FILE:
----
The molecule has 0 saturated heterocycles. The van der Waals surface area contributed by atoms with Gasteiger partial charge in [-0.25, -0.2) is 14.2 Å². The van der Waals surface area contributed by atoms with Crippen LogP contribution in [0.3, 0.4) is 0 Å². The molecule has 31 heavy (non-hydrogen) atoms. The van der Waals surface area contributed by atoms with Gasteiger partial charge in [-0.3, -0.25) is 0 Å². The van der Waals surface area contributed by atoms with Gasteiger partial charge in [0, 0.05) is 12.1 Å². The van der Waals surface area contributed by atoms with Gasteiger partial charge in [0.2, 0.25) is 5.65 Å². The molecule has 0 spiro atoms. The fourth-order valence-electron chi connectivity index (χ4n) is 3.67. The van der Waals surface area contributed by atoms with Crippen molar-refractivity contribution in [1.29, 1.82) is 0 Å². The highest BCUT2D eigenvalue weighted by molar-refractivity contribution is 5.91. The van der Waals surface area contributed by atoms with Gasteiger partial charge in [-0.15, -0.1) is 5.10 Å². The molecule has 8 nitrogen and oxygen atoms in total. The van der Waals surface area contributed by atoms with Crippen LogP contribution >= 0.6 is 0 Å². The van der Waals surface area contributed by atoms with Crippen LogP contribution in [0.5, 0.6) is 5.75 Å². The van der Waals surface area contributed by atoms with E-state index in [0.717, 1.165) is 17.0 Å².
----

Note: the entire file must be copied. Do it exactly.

The molecule has 0 saturated heterocycles. The van der Waals surface area contributed by atoms with Gasteiger partial charge in [-0.25, -0.2) is 14.2 Å². The van der Waals surface area contributed by atoms with Crippen LogP contribution in [0.3, 0.4) is 0 Å². The molecule has 31 heavy (non-hydrogen) atoms. The van der Waals surface area contributed by atoms with Gasteiger partial charge in [-0.3, -0.25) is 0 Å². The van der Waals surface area contributed by atoms with Gasteiger partial charge in [0, 0.05) is 12.1 Å². The van der Waals surface area contributed by atoms with Gasteiger partial charge in [0.2, 0.25) is 5.65 Å². The molecule has 0 spiro atoms. The fourth-order valence-electron chi connectivity index (χ4n) is 3.67. The van der Waals surface area contributed by atoms with Crippen molar-refractivity contribution in [1.29, 1.82) is 0 Å². The highest BCUT2D eigenvalue weighted by molar-refractivity contribution is 5.91. The van der Waals surface area contributed by atoms with Gasteiger partial charge in [-0.15, -0.1) is 5.10 Å². The molecule has 8 nitrogen and oxygen atoms in total. The van der Waals surface area contributed by atoms with Crippen LogP contribution >= 0.6 is 0 Å². The van der Waals surface area contributed by atoms with Crippen LogP contribution in [0.5, 0.6) is 5.75 Å². The van der Waals surface area contributed by atoms with E-state index in [0.717, 1.165) is 17.0 Å².